The Epidemiology of Volatility Transmission: Part 2

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This is part 2 of a two-part series on how volatility transmission mimics the spread of infectious disease and how investors can use VIX-linked securities as either a left-tail risk hedge or a distinct, tradable asset class. Part 1 can be read here.

Model behavior and term structures

“Essentially, all models are wrong, but some are useful.” – George E. P. Box (1919 – 2013)

What is volatility? The word has a noble origin. The Latin volatilis has several meanings, included winged, flying, swift, and fleeting and is derived from the verb volare, to fly. In modern English, the word volatility is also concerned with movement, variation and risk. In science, an everyday word can be expropriated and given a very precise meaning. Finance is no different. The Black, Scholes and Merton options pricing model assigned a mathematical definition to stock market volatility. Since then, in the valuation world, volatility was often been defined as the standard deviation (the square root of variance) of the log of the changes in value (or price) over a specified time period.1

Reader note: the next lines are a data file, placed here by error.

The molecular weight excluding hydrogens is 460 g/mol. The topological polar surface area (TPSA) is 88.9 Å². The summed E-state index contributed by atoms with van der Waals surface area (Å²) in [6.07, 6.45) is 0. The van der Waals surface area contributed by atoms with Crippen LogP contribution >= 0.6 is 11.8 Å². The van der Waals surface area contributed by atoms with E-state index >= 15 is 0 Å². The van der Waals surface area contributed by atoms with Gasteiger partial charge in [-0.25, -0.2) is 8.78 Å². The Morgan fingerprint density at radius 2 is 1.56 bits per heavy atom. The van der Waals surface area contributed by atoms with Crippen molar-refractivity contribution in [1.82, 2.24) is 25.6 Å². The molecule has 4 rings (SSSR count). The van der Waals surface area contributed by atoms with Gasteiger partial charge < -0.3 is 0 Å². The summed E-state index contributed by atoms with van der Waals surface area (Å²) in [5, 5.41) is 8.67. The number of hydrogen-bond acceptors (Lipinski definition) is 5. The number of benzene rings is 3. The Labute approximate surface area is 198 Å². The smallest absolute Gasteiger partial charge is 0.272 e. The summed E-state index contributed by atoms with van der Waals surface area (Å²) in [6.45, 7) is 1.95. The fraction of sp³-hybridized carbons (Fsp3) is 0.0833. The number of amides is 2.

Volatility can be modeled. There are stylized facts about volatility that need be incorporated into a volatility model. Several of those facts are that volatility is persistent in the short-run, means-reverting over the long-run (it has a half-life) and it is asymmetrical.2 A practical, useful volatility model should be able to forecast volatility. The 1927 Kermack-McKendrick Epidemiology Model – detailed in part 1 of this series – is a helpful proxy giving insight into how market volatility is transmitted.